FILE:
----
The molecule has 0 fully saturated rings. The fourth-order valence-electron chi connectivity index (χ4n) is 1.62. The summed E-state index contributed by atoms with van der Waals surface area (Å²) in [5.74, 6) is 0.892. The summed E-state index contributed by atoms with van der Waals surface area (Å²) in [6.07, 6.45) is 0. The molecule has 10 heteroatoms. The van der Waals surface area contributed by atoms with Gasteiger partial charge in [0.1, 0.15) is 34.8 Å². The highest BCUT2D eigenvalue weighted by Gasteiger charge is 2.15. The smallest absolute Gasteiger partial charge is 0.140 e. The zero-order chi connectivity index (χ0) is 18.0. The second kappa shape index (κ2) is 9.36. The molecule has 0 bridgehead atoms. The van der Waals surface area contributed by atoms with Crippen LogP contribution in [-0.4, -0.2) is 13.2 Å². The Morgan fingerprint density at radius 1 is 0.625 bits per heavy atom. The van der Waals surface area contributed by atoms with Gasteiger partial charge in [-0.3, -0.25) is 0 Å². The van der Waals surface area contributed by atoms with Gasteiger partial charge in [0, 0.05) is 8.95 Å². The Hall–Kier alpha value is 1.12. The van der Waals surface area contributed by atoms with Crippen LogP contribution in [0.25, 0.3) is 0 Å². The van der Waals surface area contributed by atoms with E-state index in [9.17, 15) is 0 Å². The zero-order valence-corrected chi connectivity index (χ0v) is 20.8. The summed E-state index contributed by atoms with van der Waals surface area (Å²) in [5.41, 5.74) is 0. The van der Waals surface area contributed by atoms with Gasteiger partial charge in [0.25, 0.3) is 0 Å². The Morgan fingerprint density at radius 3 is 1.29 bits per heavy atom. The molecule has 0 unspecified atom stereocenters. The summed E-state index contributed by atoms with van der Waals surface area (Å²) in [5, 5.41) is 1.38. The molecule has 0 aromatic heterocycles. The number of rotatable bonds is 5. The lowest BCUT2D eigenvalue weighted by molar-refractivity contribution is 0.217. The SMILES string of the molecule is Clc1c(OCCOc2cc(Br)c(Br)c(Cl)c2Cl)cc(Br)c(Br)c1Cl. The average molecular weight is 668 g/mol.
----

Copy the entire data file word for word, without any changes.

The molecule has 0 fully saturated rings. The fourth-order valence-electron chi connectivity index (χ4n) is 1.62. The summed E-state index contributed by atoms with van der Waals surface area (Å²) in [5.74, 6) is 0.892. The summed E-state index contributed by atoms with van der Waals surface area (Å²) in [6.07, 6.45) is 0. The molecule has 10 heteroatoms. The van der Waals surface area contributed by atoms with Gasteiger partial charge in [0.1, 0.15) is 34.8 Å². The highest BCUT2D eigenvalue weighted by Gasteiger charge is 2.15. The smallest absolute Gasteiger partial charge is 0.140 e. The zero-order chi connectivity index (χ0) is 18.0. The second kappa shape index (κ2) is 9.36. The molecule has 0 bridgehead atoms. The van der Waals surface area contributed by atoms with Crippen LogP contribution in [-0.4, -0.2) is 13.2 Å². The Morgan fingerprint density at radius 1 is 0.625 bits per heavy atom. The van der Waals surface area contributed by atoms with Gasteiger partial charge in [-0.3, -0.25) is 0 Å². The van der Waals surface area contributed by atoms with Gasteiger partial charge in [0, 0.05) is 8.95 Å². The Hall–Kier alpha value is 1.12. The van der Waals surface area contributed by atoms with Crippen LogP contribution in [0.25, 0.3) is 0 Å². The van der Waals surface area contributed by atoms with E-state index in [9.17, 15) is 0 Å². The zero-order valence-corrected chi connectivity index (χ0v) is 20.8. The summed E-state index contributed by atoms with van der Waals surface area (Å²) in [5.41, 5.74) is 0. The van der Waals surface area contributed by atoms with Gasteiger partial charge in [0.25, 0.3) is 0 Å². The Morgan fingerprint density at radius 3 is 1.29 bits per heavy atom. The molecule has 0 unspecified atom stereocenters. The summed E-state index contributed by atoms with van der Waals surface area (Å²) in [5, 5.41) is 1.38. The molecule has 0 aromatic heterocycles. The number of rotatable bonds is 5. The lowest BCUT2D eigenvalue weighted by molar-refractivity contribution is 0.217. The SMILES string of the molecule is Clc1c(OCCOc2cc(Br)c(Br)c(Cl)c2Cl)cc(Br)c(Br)c1Cl. The average molecular weight is 668 g/mol.